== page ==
1. Rabbits come in various sizes, breeds, and have individual personalities: As with other pets, rabbits develop their own personalities. Personality is greatly influenced by their early socialization with people, and much less by their breed or size. If you are interested in showing rabbits, then it is important to research and determine which breed most appeals to you.
2. Rabbits require a time commitment: They will need daily attention to their diet, fresh water, and clean cages. To prevent obesity, most adult rabbits should be fed twice a day, and not have food always available. They need daily attention such as grooming, affection, and mental stimulation. They are social, and do not do well in isolation. Like dogs and cats, well-cared-for rabbits can live into their teens.
3. Rabbits are herbivores: Most pet owners are familiar with dogs and cats, who eat food out of a can or bag. Rabbits need hay and fresh pellets which may not be as readily available. They should also be fed fresh vegetables daily.
4. Start-up and continual costs of keeping a rabbit: Potential rabbit owners may only consider the cost of the rabbit and cage, and not realize there will be regular annual costs as well as food, bedding, veterinary care, grooming supplies, flea prevention items, and an unending supply of chew toys. You will need to have:
5. Rabbits can be difficult to handle: Rabbits often resist being picked up, and if not handled correctly, they can become afraid and kick, bite, or scratch. They can also injure themselves trying to escape. This is one reason rabbits may not make ideal pets for small children, who like to hug or cuddle their pet.
6. Rabbits can be destructive: Rabbits are natural chewers, and they do not know the difference between chewing on appropriate items or inappropriate ones such as electrical cords, furniture, or books. You will need to "rabbit-proof" whatever areas in your house your rabbit is allowed access to. You will need to provide your rabbit with suitable chewing toys and constructive ways to burn off energy.
7. House rabbits are not a good "first pet" for children: In addition to being difficult to handle, rabbits may take more time to feel comfortable around people and bond with them. This can require patience, and this may be difficult for small children to understand. Although rabbits play, they are less likely to interact with people and toys, unlike dogs and cats who enjoy games of fetch and pouncing on toys manipulated by people. A rabbit will need to be cared for by an adult who can provide proper diet and sanitation. Rabbits can make excellent and interesting pets for older, quieter children.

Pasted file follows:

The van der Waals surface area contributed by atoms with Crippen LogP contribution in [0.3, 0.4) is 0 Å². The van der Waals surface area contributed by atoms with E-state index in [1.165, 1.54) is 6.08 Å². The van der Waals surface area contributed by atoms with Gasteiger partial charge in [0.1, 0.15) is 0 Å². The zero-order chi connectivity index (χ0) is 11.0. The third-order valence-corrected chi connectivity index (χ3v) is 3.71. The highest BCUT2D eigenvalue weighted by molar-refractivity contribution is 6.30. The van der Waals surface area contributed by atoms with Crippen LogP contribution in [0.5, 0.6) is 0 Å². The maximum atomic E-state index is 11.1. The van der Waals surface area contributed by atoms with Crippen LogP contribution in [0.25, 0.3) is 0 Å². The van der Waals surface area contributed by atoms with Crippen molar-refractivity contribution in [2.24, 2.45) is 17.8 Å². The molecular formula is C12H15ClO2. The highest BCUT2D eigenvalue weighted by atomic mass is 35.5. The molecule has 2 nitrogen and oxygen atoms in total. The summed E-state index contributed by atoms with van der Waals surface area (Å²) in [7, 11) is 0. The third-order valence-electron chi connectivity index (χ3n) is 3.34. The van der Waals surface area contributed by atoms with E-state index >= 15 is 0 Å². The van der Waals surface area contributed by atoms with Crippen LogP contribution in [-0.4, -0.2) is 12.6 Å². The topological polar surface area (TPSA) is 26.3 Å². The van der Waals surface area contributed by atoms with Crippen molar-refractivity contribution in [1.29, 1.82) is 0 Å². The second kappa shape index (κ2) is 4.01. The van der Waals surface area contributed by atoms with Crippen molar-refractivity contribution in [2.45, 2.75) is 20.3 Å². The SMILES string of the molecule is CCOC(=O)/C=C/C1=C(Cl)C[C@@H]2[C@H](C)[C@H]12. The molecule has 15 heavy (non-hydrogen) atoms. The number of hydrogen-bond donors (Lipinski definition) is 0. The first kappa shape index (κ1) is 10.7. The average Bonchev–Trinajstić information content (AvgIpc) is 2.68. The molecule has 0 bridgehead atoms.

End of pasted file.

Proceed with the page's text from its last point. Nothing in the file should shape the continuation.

8. House rabbits require exercise: They should not be kept isolated in a small cage, but be allowed to move about in an exercise run, playpen or rabbit-proofed room.
9. Unneutered rabbits will usually display territorial marking: Male and female rabbits who are house pets should be neutered. This will decrease the risk of territorial marking and increase chances of litter training success. Neutering also decreases aggression and the tendency to chew. Most rabbits are neutered between the ages of 3-1/2 and 6 months. And of course, if neutered, you will not have to worry about them "breeding like rabbits."
10. Rabbits have special health concerns: House rabbits need regular veterinary health exams, just like other pets. Overgrown teeth, foot problems, digestive problems, and respiratory diseases can be common, more so in rabbits who are not housed correctly or are given an inappropriate diet. Before acquiring a rabbit, identify a knowledgeable veterinarian in your area who may also be helpful in providing you a reputable source for healthy rabbits.
Properly cared-for rabbits make excellent, long-lived pets. By giving appropriate consideration to the issues before you acquire your rabbit, you will enjoy your rabbit for many years to come.